This strike is not only about increasing the hourly wage paid by Legal Aid so that individuals charged with serious offences can benefit from having access to the most experienced counsel possible. This strike also aims to increase overall funding to the Legal Aid System. It is important to remember that the government funds both the Crown Attorney’s Office and Legal Aid Services, yet there is a notable discrepancy as to the resources allocated to each side. For example, because of budget constraints, Legal Aid is only able to pay expert witnesses half of what they are paid by the Crown. As a result, the Crown has broader access to the most knowledgeable experts in any given field. Moreover, defence lawyers must apply to Legal Aid to have each expert approved, whereas the Crown has the resources to call as many expert witnesses as they deem necessary. The hours defence experts are paid are also capped, so that often defence experts, just like defence lawyers, end up working many hours for free in preparation for a trial. The problem surrounding the use of expert witnesses is just one of the many compelling examples which show that increased funding to Legal Aid is needed.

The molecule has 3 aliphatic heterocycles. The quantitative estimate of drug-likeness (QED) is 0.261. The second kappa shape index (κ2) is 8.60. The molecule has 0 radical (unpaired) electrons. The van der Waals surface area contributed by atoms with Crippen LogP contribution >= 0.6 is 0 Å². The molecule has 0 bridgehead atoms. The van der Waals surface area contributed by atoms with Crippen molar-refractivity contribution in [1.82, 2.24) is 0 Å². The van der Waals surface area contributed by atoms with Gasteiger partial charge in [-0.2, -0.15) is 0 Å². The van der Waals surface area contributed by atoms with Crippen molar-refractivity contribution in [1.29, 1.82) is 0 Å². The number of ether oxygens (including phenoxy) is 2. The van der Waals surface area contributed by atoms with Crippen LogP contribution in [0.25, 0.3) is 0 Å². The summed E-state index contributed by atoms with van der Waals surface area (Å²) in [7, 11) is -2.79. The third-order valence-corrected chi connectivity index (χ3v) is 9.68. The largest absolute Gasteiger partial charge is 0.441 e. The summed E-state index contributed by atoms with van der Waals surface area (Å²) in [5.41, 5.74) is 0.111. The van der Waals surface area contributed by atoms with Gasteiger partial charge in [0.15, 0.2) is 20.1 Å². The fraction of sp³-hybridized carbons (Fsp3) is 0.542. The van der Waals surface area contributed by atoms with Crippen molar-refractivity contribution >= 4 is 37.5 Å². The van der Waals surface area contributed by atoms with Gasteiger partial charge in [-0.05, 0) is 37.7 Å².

There is already a huge power imbalance between the state and the individual in the context of investigating a crime. Obviously, an accused person does not have access to a fraction of the resources the state may use to investigate a crime and collect evidence. In theory, the presumption of innocence counteracts this imbalance by placing a higher burden of proof on the state. However, the current deficiencies in the Legal Aid System work to carry the power imbalance between the state and the accused into the courtroom. We are left with a court system in which the Crown’s ability to prosecute far surpasses the lower-income accused’s ability to defend him or herself, both in terms of the tactics he or she may make use of (such as the use of expert witnesses) and in terms of the experience of his or her counsel. In Canada we pride ourselves on our universal health care system and yet we ignore the fact that, in many ways, we are operating within a two-tiered justice system where the rich have access to a much stronger and more effective defence than the poor. This means that income is rapidly becoming a silent factor in determining guilt or innocence. As such, defence lawyers across the province have initiated this strike to restore balance to the criminal justice system. The defence bar is disheartened by the growing gap between rich and poor defendants. Up until now, we have worked together, logging countless pro bono hours, to try and narrow that gap. However, the problem is too big for us to solve on our own. Regretfully, we find that the best course of action now is to stand back a little so that Parliament can see how serious the problem has become. Only they have the resources to fill the gap and give all Canadians equal access to justice.